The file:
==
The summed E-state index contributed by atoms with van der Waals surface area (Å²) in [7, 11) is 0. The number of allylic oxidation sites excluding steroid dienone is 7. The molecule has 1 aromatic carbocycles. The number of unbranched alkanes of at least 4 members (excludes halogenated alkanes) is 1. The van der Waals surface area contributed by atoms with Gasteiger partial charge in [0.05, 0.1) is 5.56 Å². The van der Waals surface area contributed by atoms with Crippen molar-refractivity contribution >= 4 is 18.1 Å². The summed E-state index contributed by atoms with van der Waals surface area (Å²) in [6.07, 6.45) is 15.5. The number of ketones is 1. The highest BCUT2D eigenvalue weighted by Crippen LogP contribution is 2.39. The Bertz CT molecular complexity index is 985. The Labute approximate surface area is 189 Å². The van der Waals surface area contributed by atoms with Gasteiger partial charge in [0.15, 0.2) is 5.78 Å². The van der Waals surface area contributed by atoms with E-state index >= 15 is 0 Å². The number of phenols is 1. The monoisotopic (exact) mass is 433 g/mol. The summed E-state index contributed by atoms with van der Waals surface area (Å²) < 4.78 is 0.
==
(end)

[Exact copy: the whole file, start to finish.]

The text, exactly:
The summed E-state index contributed by atoms with van der Waals surface area (Å²) in [7, 11) is 0. The number of allylic oxidation sites excluding steroid dienone is 7. The molecule has 1 aromatic carbocycles. The number of unbranched alkanes of at least 4 members (excludes halogenated alkanes) is 1. The van der Waals surface area contributed by atoms with Gasteiger partial charge in [0.05, 0.1) is 5.56 Å². The van der Waals surface area contributed by atoms with Crippen molar-refractivity contribution >= 4 is 18.1 Å². The summed E-state index contributed by atoms with van der Waals surface area (Å²) in [6.07, 6.45) is 15.5. The number of ketones is 1. The highest BCUT2D eigenvalue weighted by Crippen LogP contribution is 2.39. The Bertz CT molecular complexity index is 985. The Labute approximate surface area is 189 Å². The van der Waals surface area contributed by atoms with Gasteiger partial charge in [0.15, 0.2) is 5.78 Å². The van der Waals surface area contributed by atoms with E-state index >= 15 is 0 Å². The number of phenols is 1. The monoisotopic (exact) mass is 433 g/mol. The summed E-state index contributed by atoms with van der Waals surface area (Å²) < 4.78 is 0.